clock menu more-arrow no yes

Filed under:

Staccato

That's what today's game felt like -- a sleepwalk punctuated by solo home runs. Five runs were scored, four of them on solo homers, the last by Carlos Beltran, finally doing what the Astros got him for, and they beat the Cubs 3-2, wrecking a chance for the Cubs to pick up a game on the Cardinals, who lost to the Pirates 6-5, getting swept in Pittsburgh for the first time in 12 years. You could have made a lot of money in Vegas betting this week that the Pirates, with the worst home record in baseball, would sweep the Cardinals, who came in with the best road record.

Today, Brian (I'll call him Other Brian since our regular Brian finally did show up today) brought his family out to the bleachers. His son Aaron insisted, since the last time he was there he won some money playing Home Run Derby, on playing it again.

So guess who picked Craig Biggio? Of course, Aaron's mother Elise, who wound up taking dollars from Jeff, Howard and me. Biggio hit two of the solo shots today.

And I am blaming Other Brian and his family for this loss, because after they stayed through the very tense 8th inning where the Cubs tied the game, they left. And then they called and wanted the $ from Beltran's homer in the 9th! Hmmm. Well, usually you must be present to win. Jeff even told them that they were out of the game when they left, so I'll have to mull this over.

In between all the homers were several sleep-inducing innings; the teams combined for a stultifying 13 walks. There were a number of good defensive plays, including a nice stab of a liner off Roger Clemens' bat by Matt Clement, and a sliding catch by Corey Patterson, who had one of the best at-bats of his career, an eleven-pitch masterpiece off Brad Lidge, after which he walked (his second of the day!). Ramon Martinez followed with a nine-pitch at-bat, but he looked at a hittable strike three, and that was it for the Cubs. Even though Lidge threw 35 pitches in his two innings of work, all the air was let out of the Cubs' balloon after Beltran's homer. Up till then, the crowd was nearly up to playoff intensity in the bottom of the 8th, when the Cubs loaded the bases with two out after Michael Barrett's solo homer tied the game leading off that inning.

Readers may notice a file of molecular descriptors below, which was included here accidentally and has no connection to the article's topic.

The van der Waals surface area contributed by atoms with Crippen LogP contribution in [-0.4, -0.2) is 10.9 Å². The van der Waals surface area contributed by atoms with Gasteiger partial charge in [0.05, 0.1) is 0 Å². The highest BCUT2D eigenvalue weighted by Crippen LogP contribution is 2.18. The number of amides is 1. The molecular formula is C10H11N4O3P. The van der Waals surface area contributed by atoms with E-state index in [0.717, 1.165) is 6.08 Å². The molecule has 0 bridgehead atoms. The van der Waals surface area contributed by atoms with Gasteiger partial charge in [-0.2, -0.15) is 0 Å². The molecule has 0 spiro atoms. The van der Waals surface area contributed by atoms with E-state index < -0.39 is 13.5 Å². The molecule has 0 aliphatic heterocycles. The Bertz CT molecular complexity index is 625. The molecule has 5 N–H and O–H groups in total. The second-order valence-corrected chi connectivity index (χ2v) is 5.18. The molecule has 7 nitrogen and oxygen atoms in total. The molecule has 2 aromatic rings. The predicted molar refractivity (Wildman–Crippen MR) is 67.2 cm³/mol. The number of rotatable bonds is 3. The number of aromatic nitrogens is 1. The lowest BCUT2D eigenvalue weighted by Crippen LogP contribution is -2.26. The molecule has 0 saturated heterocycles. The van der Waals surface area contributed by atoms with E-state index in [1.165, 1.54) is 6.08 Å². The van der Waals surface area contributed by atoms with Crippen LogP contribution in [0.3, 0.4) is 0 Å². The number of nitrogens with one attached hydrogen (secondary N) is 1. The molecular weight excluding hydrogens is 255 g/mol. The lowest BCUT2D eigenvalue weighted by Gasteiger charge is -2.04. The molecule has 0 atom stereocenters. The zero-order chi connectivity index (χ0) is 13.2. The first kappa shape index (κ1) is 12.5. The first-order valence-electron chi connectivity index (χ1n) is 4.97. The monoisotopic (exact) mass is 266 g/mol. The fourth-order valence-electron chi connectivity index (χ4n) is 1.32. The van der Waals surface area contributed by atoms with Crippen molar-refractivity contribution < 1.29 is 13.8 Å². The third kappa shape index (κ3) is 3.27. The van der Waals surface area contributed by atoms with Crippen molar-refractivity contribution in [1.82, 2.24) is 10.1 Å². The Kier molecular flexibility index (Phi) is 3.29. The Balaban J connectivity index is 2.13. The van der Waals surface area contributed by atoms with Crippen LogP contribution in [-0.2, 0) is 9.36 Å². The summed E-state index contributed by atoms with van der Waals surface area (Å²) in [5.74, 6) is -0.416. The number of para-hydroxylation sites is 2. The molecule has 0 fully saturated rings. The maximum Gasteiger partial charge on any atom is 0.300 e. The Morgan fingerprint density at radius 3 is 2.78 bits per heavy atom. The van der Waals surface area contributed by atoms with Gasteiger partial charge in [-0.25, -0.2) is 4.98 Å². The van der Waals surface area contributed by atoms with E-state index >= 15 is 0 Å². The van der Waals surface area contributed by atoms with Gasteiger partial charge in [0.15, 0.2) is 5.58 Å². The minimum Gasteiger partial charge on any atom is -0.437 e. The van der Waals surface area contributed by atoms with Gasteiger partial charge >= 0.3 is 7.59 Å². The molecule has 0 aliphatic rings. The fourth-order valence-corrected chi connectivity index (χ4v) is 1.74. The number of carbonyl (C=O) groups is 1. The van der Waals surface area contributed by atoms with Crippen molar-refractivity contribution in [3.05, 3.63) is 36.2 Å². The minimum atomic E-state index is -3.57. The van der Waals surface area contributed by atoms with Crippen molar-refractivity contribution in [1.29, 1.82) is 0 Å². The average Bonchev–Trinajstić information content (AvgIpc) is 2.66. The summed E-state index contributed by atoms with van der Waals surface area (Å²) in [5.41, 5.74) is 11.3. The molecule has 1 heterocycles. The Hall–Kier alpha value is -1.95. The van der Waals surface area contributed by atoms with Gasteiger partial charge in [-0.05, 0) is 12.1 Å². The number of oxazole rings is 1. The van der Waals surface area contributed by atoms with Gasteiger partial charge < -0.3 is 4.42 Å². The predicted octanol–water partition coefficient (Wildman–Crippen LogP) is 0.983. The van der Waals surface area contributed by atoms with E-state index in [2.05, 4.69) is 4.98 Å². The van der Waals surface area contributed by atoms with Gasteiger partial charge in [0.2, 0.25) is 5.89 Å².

Matt Clement helped put all of us to sleep early with a 104-pitch outing in which he couldn't even finish the fifth, but Michael Wuertz managed to get him out of it and Clement's ERA even went down today, from 2.98 to 2.93. Roger Clemens sailed along pretty well and was in line for his 11th win of the year until Barrett's homer.

There was a weird argument after Derrek Lee was thrown out at 3B on an attempted sacrifice in the 5th by Ramon Martinez. Lee looked out and was called out. But then we heard the groans from the terrace fans looking at the replay on the monitors beneath the upper deck. Gary Matthews must have heard this because he spent much of the next inning jawing at plate umpire Jim Joyce and was ejected.

Mike told me yesterday in anticipation of Joyce being the plate umpire today, that his strike zone as an umpire was much like the author Jim (OK, for you sticklers, JAMES) Joyce -- in Mike's words, "all over the place for no particular reason." He was right. The zone seemed low at first, then high, then in the crucial 8th inning the called third strike on Martinez was right down the middle. The pitchers deserved better, and that's probably the main reason the game slogged on for three hours and thirty-two minutes -- the goofy strike zone was probably mainly responsible for the thirteen walks.

There's no word on the status of Todd Hollandsworth, but he clearly wasn't available today, because there were a couple of situations that cried out for him as a pinch-hitter. Dusty did a double-switch after the Martinez strikeout, putting Rey Ordonez in the game, which led Howard and me to agree that we were automatically giving up an out in the 9th. As it turned out, once the Astros took the lead, Dusty pinch-hit for him with Mark Grudzielanek, setting up a situation where Grudz would have had to play SS if the game had gone into extra innings. This is intolerable -- as I've said before, there have to be ten players in the independent minor leagues who can hit better (and at this stage of his career, field better than Ordonez), and the Cubs ought to call up Ricky Gutierrez, sooner than later, because Ordonez is simply a waste of a roster spot.

It was a depressing day, but I know tomorrow will be better.